Corrected entry: Space debris from an exploded satellite orbiting the earth catches up with Ryan every 90 minutes (as she goes from the Explorer to the ISS to the Chinese space station, all roughly at the same altitude). This is physically impossible. To do this, the debris would have to be traveling fast enough to catch up with the orbiting space stations every 90 minutes. However, objects orbiting at different speeds must travel at different altitudes. The faster the orbit, the lower the altitude. So it would be impossible for the debris to "catch up" with the space stations three times. Even if the two were moving in opposite directions, they would collide once every 45 minutes, as the ISS' orbit period is 90 minutes.
Corrected entry: In the Soyuz capsule, Ryan attempts to break the parachute stuck to the station off the capsule. After she gives up, Ryan switches off a beeping alarm and says "Great." To Ryan's left (or viewer's right), there is a sticky note visible and a pen visible. The note is reflected in the window, but the pen isn't.
Corrected entry: Following Matt and Ryan's bumpy arrival at, and near departure from the ISS, the parachute lines holding Ryan attached to the station are visible around her leg. A moment later however, when Matt releases the tether between them, she springs back toward the station and the lines have completely disappeared.stevewaclo
Corrected entry: There are several scenes which depict space debris reaching the astronauts' location, with catastrophic results. While the impact of these collisions are probably realistic, it's highly improbable that this debris would be visible (you can spot many objects approaching, missing or hitting Sandra and George's location) mainly because of their ultra high speed relative to the astronauts' area. Remember, we are talking about orbits with speeds in the order of several 10k's of km/h.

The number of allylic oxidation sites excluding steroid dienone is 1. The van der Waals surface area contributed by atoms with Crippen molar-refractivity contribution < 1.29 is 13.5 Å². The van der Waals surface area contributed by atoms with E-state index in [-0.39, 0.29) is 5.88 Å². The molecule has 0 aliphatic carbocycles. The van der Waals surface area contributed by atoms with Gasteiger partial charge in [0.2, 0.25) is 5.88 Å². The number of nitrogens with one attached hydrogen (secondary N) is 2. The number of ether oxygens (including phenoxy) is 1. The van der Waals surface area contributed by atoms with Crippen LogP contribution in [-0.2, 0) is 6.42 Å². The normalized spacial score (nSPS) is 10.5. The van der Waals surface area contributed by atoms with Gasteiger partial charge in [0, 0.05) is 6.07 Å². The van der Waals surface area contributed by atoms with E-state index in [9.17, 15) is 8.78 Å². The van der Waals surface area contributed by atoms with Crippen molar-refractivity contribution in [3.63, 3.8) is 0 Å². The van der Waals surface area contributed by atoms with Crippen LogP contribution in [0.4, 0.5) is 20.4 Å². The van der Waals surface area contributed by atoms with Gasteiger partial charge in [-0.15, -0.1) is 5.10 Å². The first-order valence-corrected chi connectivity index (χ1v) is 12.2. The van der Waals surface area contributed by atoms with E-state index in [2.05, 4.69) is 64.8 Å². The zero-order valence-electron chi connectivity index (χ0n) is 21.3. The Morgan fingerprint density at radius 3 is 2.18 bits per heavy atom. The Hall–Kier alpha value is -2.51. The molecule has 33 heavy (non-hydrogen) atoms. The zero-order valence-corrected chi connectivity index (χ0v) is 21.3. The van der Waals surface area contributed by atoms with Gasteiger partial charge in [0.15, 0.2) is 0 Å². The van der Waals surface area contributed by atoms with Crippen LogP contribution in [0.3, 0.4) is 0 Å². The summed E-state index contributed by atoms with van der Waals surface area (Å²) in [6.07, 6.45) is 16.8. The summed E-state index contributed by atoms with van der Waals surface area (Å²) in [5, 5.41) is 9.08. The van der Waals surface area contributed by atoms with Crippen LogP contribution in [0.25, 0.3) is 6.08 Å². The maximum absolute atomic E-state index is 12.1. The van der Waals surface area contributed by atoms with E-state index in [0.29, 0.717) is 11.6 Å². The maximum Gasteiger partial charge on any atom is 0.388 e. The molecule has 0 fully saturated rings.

Corrected entry: When Stone makes it to the Chinese station, it is experiencing reentry. This is nothing but a drama-making mistake, as the station would have needed to have been actively boosted down/slowed down for it to have been a deliberate deorbit, or have had its navigation completely neglected for months or years for its orbit to decay to that point. In either of these two cases, it could not have been orbiting at a fixed position with the otherwise-stable ISS.
Corrected entry: When the fire in the ISS starts, Ryan picks up a fire extinguisher and tries to put out the fire. The effect of the fire extinguisher pushes her backwards and she ends up hitting the back of her head on the wall, yet a cut appears on the side of her face, despite not getting hit in the face. This cut had nothing to do with the fire.
Corrected entry: When Ryan mentions her daughter, and Matt turns off his music, he hold up his right arm and looks in the mirror, but the shot of the mirror itself is on his left hand.
Corrected entry: When Sandra reaches the Soyuz space capsule she turns the oxygen 'on' by turning the red knobs counter-clockwise. When she turns the oxygen off she turned the knobs clockwise. But when she turns the oxygen back on she turns the knobs clockwise again.
Corrected entry: When Ryan is in the Soyuz capsule, several items are seen inside the capsule. For example, sticky notes, pens, guides to using the capsule, fire extinguisher, etc. When Ryan discovers she needs to get rid of the parachute in order for the Soyuz capsule to leave, Ryan puts on a space suit, opens the airlock and removes the ropes connecting to the parachute. After the debris storm, Ryan returns to the Soyuz capsule and it can be noticed all of the items are still there inside the capsule. Wouldn't these items have been sucked into the vacuum of space when Ryan released the airlock earlier on? After all, there is nothing restraining them.
Corrected entry: Outside on her spacewalk Bullock has a watch over her suit. Inside after she removes the spacesuit, she is watchless while moving through the ISS (wearing the T-shirt and shorts) then suddenly it appears on her wrist again.